…This is why there is no need for a common European migration policy – whoever needs migrants can take them, but don't force them on us, we don't need them…

…For us migration is not a solution but a problem… not medicine but a poison, we don't need it and won't swallow it.”

The Eurocrats are furious with Orban. Luxembourg has called for Hungary to be expelled from the EU.

It’s clear the migrant issue is fueling resentment to the EU. It was a major factor in the Brexit vote. The unprecedented inflow of migrants has also helped anti-EU political parties grow in popularity.

This whole mess looks to me to be a self-inflicted wound. What do you think?

Doug Casey: The EU is a huge aggravating factor with the migrant problem. Brussels is full of globalists and doctrinaire socialists who not only promote bad policies, but make the whole continent pay for the mistakes of its most misguided members.

All Western European governments are massive welfare states that provide free food, housing, medical care, schooling, and living expenses for citizens. And even for residents who aren’t citizens. Benefits like these will naturally draw in poor people from poor countries.

Millions of Africans will want to emigrate, especially to the homelands of their ex-colonial masters in Europe. The colonizers are now themselves being colonized. If I was an African from south of the Sahara, I'd absolutely try to get to Italy or Greece or France or Spain or on my way to Sweden to cash in on the largesse of these stupid Europeans.

I’m a fan of what’s left of Western Civilization. I hate to see it washed away. But that’s what will happen if the floodgate is opened.

Nick Giambruno: I really don’t feel that sorry for the Europeans either. They largely brought this mess upon themselves.

It’s no coincidence that migrants are flowing to the countries with the most generous welfare benefits. If there weren’t so many freebies in these countries, there wouldn’t be so many migrants showing up to collect them.

It’s obvious the welfare state plays a major role in this crisis.

It’s also obvious that idiotic military interventions are a major factor.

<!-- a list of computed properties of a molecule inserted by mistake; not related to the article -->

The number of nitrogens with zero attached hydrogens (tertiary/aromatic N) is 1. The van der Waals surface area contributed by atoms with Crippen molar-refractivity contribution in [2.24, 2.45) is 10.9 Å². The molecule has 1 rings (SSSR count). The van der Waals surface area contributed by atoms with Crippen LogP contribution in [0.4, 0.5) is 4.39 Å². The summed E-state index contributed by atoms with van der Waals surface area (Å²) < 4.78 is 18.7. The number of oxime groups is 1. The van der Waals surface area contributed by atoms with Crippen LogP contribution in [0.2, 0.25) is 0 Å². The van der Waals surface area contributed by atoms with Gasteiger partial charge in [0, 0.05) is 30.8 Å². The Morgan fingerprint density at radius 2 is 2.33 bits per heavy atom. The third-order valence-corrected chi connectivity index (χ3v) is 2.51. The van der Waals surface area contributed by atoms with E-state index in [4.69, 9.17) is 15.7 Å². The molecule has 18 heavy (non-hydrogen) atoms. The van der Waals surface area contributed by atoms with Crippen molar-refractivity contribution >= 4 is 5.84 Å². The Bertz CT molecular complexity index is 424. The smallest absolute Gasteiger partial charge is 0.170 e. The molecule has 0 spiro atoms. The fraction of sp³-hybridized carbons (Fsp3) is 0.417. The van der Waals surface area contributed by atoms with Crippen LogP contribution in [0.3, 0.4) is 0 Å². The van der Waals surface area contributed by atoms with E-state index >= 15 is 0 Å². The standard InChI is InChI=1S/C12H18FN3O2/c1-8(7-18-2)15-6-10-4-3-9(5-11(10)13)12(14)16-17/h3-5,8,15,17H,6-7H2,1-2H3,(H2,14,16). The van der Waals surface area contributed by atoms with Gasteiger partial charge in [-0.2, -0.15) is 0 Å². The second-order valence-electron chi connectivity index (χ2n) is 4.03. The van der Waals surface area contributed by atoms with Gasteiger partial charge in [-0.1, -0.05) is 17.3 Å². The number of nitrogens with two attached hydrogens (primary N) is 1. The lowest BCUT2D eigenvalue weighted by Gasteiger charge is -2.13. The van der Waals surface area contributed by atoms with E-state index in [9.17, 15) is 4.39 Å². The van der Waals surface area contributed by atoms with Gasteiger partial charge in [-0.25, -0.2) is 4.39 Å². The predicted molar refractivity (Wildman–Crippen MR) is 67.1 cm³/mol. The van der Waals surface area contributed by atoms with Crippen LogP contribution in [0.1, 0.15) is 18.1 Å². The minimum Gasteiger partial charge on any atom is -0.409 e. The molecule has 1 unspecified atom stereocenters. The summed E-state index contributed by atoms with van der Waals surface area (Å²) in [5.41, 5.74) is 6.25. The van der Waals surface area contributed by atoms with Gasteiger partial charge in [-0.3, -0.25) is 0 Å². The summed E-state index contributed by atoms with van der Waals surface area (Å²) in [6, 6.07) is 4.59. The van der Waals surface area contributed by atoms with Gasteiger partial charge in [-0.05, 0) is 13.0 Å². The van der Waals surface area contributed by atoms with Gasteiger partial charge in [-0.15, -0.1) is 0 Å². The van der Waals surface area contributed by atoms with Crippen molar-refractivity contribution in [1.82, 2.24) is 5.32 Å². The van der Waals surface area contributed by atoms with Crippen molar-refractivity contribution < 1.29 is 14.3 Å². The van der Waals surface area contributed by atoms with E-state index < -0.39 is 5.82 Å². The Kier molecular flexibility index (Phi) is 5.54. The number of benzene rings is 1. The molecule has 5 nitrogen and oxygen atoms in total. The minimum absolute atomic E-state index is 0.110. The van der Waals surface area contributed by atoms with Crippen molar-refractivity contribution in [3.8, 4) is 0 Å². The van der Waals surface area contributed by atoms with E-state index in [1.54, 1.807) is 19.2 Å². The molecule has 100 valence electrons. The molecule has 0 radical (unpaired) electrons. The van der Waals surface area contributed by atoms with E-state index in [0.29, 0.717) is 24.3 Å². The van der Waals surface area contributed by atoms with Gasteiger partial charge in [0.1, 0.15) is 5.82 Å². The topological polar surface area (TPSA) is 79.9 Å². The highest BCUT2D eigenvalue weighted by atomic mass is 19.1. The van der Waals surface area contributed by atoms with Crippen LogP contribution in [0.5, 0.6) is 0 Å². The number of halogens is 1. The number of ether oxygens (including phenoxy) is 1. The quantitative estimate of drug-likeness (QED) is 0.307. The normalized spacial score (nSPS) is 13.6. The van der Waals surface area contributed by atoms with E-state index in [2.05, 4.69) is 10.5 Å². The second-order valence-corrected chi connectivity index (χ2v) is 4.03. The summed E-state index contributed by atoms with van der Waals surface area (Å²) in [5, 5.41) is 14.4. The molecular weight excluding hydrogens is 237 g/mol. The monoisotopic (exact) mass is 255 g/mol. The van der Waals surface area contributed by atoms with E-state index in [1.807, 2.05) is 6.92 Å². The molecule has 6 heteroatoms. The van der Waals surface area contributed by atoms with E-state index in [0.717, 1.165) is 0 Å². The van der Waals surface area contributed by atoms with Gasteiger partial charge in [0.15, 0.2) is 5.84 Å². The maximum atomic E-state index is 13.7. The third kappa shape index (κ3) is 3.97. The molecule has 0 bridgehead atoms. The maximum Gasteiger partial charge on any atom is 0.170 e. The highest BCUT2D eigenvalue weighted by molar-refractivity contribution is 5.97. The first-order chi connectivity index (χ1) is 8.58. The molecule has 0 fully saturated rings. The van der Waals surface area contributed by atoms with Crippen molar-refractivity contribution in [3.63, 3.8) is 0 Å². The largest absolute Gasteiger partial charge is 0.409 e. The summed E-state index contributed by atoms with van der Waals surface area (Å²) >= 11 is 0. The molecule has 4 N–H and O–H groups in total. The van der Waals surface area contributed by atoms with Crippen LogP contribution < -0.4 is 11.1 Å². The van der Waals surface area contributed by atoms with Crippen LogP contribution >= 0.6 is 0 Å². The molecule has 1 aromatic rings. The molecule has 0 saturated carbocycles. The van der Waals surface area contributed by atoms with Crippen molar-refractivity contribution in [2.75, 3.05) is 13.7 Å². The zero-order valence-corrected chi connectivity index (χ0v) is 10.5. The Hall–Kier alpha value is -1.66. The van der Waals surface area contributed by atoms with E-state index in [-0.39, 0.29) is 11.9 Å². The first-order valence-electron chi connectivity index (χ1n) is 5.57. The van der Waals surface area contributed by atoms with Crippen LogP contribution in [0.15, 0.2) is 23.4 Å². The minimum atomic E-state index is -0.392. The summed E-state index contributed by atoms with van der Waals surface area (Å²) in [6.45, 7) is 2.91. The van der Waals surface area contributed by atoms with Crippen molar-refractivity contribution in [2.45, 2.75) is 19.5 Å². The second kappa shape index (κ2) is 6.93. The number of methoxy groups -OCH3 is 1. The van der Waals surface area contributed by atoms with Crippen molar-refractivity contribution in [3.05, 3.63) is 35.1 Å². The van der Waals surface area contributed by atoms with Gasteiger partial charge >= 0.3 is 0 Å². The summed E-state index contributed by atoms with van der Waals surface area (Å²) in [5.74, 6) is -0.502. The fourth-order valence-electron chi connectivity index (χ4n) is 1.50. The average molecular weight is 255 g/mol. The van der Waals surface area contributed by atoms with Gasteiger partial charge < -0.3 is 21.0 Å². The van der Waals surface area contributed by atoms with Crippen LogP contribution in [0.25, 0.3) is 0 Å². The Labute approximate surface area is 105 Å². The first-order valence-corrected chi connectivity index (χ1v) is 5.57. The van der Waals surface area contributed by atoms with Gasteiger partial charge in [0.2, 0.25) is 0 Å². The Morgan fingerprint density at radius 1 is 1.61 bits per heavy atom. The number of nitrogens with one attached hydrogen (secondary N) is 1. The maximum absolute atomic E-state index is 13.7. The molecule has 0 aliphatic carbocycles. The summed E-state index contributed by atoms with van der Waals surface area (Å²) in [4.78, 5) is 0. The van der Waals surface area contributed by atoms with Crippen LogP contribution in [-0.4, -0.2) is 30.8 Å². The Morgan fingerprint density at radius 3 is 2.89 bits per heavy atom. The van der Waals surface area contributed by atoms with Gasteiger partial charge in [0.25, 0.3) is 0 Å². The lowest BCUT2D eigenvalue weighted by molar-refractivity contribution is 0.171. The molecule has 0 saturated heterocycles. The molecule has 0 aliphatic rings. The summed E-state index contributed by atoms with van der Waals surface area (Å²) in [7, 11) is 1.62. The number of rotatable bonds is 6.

The Europeans were and are enthusiastic supporters of the U.S. military interventions in Syria, Iraq, Afghanistan—and perhaps most consequentially for them—Libya.

Before his overthrow by NATO, Libyan leader Muammar Gaddafi had an agreement with Italy, which is directly to Libya’s north, across the Mediterranean Sea.

Gaddafi agreed to prevent migrants heading for Europe from using Libya’s 1,100 miles of coastline as a transit point. It was an arrangement that worked.

So it’s no shocker that when NATO helped overthrow the Gaddafi government in 2011, the migrant floodgates opened.

Doug Casey: Unless the Europeans get in front of this situation, it’s not just some refugees from the Near East they’ll have to deal with. Especially with the economic chaos of The Greater Depression, it’s going to be millions from Africa, and then perhaps millions more from Central Asia, and even India and Bangladesh. The world is becoming a very small place. What will happen when scores of thousands of migrants set up a squatter camp someplace—with no food, shelter, or sanitary facilities. The situation is likely to be most stressful…

Some will say, “But you have to be charitable, you can’t just let them starve because they’ve had some bad luck.” To that I’d say an individual, or a family, can have some bad luck. But the places these people come from have had “bad luck” for centuries. Their bad luck is the consequence of their political, economic, and social systems. It makes no sense, it’s idiotic, to import—at huge expense—masses of people that have a culture of “bad luck.”

At the most, if someone wants to help them, they should help them with their own money.